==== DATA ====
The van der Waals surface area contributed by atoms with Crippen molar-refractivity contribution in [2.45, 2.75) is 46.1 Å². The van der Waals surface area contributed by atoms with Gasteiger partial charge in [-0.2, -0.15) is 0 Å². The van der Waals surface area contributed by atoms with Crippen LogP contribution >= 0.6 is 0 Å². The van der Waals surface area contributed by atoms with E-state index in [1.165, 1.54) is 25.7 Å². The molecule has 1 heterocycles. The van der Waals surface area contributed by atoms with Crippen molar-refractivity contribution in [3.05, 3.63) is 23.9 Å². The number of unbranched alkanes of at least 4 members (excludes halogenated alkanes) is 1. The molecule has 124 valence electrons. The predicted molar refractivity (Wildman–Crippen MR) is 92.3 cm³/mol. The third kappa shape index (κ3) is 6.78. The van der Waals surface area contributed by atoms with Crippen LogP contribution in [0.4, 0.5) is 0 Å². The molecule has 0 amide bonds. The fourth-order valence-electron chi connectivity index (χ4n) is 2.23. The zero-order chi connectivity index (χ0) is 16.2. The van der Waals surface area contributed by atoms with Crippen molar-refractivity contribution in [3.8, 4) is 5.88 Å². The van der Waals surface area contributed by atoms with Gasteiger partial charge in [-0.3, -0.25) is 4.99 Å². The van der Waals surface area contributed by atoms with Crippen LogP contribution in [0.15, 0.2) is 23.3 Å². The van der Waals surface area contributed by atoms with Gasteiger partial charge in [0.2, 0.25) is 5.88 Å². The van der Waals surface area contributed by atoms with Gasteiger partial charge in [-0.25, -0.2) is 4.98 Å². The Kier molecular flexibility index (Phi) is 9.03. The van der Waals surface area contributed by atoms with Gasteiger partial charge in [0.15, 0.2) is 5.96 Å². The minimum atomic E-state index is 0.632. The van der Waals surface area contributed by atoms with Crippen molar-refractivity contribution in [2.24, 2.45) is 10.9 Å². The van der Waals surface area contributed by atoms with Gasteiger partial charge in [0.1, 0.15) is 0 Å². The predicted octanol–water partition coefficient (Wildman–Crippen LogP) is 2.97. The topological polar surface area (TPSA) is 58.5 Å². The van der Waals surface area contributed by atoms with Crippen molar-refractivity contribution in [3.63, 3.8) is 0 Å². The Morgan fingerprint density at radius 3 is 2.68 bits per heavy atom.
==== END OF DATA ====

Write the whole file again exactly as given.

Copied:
The van der Waals surface area contributed by atoms with Crippen molar-refractivity contribution in [2.45, 2.75) is 46.1 Å². The van der Waals surface area contributed by atoms with Gasteiger partial charge in [-0.2, -0.15) is 0 Å². The van der Waals surface area contributed by atoms with Crippen LogP contribution >= 0.6 is 0 Å². The van der Waals surface area contributed by atoms with E-state index in [1.165, 1.54) is 25.7 Å². The molecule has 1 heterocycles. The van der Waals surface area contributed by atoms with Crippen molar-refractivity contribution in [3.05, 3.63) is 23.9 Å². The number of unbranched alkanes of at least 4 members (excludes halogenated alkanes) is 1. The molecule has 124 valence electrons. The predicted molar refractivity (Wildman–Crippen MR) is 92.3 cm³/mol. The third kappa shape index (κ3) is 6.78. The van der Waals surface area contributed by atoms with Crippen LogP contribution in [0.4, 0.5) is 0 Å². The molecule has 0 amide bonds. The fourth-order valence-electron chi connectivity index (χ4n) is 2.23. The zero-order chi connectivity index (χ0) is 16.2. The van der Waals surface area contributed by atoms with Crippen molar-refractivity contribution in [3.8, 4) is 5.88 Å². The van der Waals surface area contributed by atoms with Gasteiger partial charge in [-0.3, -0.25) is 4.99 Å². The van der Waals surface area contributed by atoms with Crippen LogP contribution in [0.15, 0.2) is 23.3 Å². The van der Waals surface area contributed by atoms with Gasteiger partial charge in [0.2, 0.25) is 5.88 Å². The van der Waals surface area contributed by atoms with Gasteiger partial charge in [-0.25, -0.2) is 4.98 Å². The Kier molecular flexibility index (Phi) is 9.03. The van der Waals surface area contributed by atoms with Gasteiger partial charge in [0.15, 0.2) is 5.96 Å². The minimum atomic E-state index is 0.632. The van der Waals surface area contributed by atoms with Crippen molar-refractivity contribution in [2.24, 2.45) is 10.9 Å². The van der Waals surface area contributed by atoms with Gasteiger partial charge in [0.1, 0.15) is 0 Å². The predicted octanol–water partition coefficient (Wildman–Crippen LogP) is 2.97. The topological polar surface area (TPSA) is 58.5 Å². The van der Waals surface area contributed by atoms with Crippen molar-refractivity contribution in [3.63, 3.8) is 0 Å². The Morgan fingerprint density at radius 3 is 2.68 bits per heavy atom.